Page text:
Total solar eclipses are the Super Bowls of astronomy. Teams of scientists develop game plans for capturing data months or years in advance of each one—as do amateur astronomers, working to create their own stellar images or execute their own studies—and it all comes down to a few precious seconds under the Moon’s shadow. When the clock runs out and the sun re-emerges, it’s game over.
The eclipse on Tuesday in Chile and Argentina was a uniquely special experience. Not only did it occur during a so-called solar minimum, when activity in the sun’s 11-year cycle of energy release is at its lowest, thereby reducing the amount of “clutter” for certain kinds of research, it also happened to streak directly above several of the world’s most prominent observatories. Their operators chose the locations in Chile’s Atacama Desert because of the pristine viewing conditions there—conditions that also contributed to incredibly crisp and clear viewing of the eclipse, even if the big telescopes were shuttered for the event to protect their sensitive instruments.
The event didn’t disappoint. I observed with researchers and a small collection of enthusiasts atop Cerro Tololo Inter-American Observatory, operated by the National Optical Astronomy Observatory. Though the planning for the event began years ago, final on-site preparations took place in the days, hours, and minutes leading up to the two minutes of totality on the late afternoon in the southern winter, with the final push arriving after a pre-dawn drive to the mountaintop from La Serena, on the Chilean Coast. Once on site, researchers from around the world set up and aligned their telescopes, calibrated their sensors, and ran power and data cables all around the top of the mountain. When show time arrived, they all announced they were ready for action.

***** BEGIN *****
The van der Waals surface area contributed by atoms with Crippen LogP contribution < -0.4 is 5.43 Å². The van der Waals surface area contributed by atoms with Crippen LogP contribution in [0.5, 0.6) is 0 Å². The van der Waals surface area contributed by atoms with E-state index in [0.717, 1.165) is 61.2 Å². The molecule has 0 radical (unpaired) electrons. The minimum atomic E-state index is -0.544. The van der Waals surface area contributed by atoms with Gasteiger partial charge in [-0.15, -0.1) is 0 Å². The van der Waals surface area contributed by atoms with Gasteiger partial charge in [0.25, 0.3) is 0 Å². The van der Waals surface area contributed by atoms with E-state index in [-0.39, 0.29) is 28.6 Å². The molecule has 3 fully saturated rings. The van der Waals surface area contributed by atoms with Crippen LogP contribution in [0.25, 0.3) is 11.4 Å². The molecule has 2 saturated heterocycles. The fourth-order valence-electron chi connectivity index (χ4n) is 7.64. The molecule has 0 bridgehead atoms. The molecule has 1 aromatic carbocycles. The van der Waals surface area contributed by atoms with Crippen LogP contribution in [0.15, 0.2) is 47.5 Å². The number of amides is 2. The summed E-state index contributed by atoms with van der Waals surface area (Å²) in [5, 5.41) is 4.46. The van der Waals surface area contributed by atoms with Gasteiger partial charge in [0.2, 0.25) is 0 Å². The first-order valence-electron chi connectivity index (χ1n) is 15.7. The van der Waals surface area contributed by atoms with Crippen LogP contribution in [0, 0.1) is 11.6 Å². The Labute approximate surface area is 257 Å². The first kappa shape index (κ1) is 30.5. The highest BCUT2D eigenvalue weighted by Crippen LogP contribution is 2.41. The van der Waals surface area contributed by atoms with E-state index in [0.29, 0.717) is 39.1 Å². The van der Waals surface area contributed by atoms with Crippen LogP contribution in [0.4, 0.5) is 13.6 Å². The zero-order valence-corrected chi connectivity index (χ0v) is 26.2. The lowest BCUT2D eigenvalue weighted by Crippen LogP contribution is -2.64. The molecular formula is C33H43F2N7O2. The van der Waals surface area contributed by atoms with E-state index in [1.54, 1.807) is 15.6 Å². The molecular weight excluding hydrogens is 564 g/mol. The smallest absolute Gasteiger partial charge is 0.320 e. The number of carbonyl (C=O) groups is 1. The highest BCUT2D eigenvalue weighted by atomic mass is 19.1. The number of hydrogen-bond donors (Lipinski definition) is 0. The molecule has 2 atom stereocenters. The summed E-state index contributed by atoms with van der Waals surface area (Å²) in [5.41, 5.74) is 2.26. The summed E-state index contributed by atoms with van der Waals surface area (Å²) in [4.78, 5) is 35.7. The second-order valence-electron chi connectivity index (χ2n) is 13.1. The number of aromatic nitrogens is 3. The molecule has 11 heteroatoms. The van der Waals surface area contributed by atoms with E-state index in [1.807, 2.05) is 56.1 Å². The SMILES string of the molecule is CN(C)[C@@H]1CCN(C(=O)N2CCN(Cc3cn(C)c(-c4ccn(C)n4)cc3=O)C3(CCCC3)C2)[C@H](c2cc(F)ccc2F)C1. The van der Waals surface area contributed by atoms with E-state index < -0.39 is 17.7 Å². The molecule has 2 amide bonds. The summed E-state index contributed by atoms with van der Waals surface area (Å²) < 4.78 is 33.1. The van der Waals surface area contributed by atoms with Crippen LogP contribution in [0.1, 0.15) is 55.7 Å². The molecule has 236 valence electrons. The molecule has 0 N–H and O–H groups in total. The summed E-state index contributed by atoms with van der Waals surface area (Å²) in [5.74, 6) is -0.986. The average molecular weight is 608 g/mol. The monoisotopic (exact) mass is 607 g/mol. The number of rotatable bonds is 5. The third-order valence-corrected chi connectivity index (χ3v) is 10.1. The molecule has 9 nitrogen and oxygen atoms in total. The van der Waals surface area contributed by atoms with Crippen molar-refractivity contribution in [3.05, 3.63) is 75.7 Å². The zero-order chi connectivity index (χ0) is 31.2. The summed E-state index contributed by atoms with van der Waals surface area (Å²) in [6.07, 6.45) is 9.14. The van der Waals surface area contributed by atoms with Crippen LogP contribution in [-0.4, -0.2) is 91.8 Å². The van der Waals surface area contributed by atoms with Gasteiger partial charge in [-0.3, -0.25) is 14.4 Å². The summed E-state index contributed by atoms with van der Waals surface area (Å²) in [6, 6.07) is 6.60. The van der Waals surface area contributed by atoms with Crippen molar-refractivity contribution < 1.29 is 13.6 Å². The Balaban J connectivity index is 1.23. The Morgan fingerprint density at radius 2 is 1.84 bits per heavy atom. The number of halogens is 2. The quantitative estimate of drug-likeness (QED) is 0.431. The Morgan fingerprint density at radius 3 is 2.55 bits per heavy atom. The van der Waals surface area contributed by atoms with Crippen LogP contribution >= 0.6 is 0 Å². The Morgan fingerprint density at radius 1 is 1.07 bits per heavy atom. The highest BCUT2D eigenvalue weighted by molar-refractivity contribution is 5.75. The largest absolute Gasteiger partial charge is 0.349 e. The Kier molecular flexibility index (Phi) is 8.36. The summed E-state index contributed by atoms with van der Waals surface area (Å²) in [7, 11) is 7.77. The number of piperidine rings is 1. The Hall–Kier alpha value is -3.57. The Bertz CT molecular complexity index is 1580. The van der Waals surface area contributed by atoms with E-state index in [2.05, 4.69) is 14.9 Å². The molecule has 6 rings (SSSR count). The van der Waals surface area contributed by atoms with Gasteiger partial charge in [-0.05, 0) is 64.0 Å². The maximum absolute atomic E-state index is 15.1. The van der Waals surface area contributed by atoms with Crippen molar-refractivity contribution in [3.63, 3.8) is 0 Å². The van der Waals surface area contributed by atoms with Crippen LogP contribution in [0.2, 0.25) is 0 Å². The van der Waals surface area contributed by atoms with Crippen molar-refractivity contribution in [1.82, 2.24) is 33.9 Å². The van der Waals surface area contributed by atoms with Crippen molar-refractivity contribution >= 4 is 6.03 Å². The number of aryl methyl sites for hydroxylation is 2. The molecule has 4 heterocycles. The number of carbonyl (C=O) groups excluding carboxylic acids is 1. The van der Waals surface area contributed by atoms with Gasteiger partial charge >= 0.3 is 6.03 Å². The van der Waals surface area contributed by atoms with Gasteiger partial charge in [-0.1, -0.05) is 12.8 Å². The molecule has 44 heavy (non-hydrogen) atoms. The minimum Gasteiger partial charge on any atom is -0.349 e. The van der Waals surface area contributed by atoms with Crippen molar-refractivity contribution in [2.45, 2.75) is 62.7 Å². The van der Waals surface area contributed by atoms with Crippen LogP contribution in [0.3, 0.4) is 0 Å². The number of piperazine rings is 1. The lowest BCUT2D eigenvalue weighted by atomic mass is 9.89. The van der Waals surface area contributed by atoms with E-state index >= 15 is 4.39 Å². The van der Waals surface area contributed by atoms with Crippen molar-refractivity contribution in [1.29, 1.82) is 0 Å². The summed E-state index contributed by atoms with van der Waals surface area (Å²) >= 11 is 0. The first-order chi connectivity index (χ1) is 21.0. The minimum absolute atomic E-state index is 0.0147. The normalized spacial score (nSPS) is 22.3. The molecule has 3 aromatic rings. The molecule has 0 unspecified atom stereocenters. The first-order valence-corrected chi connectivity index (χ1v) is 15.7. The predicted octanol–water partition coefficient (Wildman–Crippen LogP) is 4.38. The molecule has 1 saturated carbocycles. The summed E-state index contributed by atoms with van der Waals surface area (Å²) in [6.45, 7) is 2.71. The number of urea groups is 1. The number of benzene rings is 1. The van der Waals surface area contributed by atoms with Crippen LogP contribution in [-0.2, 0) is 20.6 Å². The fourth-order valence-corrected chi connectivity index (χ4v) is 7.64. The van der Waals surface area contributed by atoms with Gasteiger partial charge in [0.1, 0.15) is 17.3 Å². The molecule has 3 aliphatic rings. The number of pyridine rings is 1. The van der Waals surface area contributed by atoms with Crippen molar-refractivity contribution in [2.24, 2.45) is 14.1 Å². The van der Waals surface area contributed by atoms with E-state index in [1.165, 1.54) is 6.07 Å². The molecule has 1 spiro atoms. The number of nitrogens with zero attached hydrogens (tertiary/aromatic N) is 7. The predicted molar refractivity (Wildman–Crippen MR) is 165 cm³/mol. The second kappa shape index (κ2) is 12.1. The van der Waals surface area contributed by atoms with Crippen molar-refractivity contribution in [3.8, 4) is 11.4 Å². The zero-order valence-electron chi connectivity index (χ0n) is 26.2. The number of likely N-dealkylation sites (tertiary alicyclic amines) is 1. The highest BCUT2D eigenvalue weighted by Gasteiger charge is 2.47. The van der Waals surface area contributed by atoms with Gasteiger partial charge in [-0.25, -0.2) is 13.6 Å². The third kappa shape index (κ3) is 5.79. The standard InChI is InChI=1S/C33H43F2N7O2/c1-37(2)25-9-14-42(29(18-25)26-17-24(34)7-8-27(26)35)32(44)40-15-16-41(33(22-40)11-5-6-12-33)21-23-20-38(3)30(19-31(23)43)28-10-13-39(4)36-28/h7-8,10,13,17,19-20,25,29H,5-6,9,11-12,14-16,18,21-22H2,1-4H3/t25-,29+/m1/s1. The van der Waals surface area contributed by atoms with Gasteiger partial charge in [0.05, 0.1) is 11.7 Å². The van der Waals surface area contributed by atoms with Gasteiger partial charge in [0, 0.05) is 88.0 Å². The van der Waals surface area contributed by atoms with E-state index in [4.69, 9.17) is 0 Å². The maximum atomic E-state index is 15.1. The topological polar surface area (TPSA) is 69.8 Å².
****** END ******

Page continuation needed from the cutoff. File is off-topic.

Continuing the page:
It will take months for their data to be fully analyzed, but afterwards, the scientists were pleased and confident. “The eclipse was great,” said project scientist Paul Bryans, of the University Corporation for Atmospheric Research, whose group is investigating magnetic fields in the sun’s corona, or upper atmosphere. “Cerro Tololo was an awesome place to view it and the weather was perfect. As for the results, it is a little too early to really tell. First look at the data is promising, though. We’ll analyze it properly when we return to Boulder.”
For everyone else on the mountain, the eclipse was also both riveting and a bit nerve-wracking—at least in the lead-up—especially if you’re working to create images of your own, as I was. I’d thought for months about how many cameras to use, which lenses, and most critically, which settings. My plan was complex in theory, but relatively simple in execution. I would first fly my DJI Mavic Pro 2 drone up and park it—with permission from the observatory—about 1,000 feet behind the telescopes, to capture 4K video of the moon’s shadow passing over the observatory. This would happen about 10 minutes prior to totality, and I’d be able to simply start filming and the drone would automatically hold position.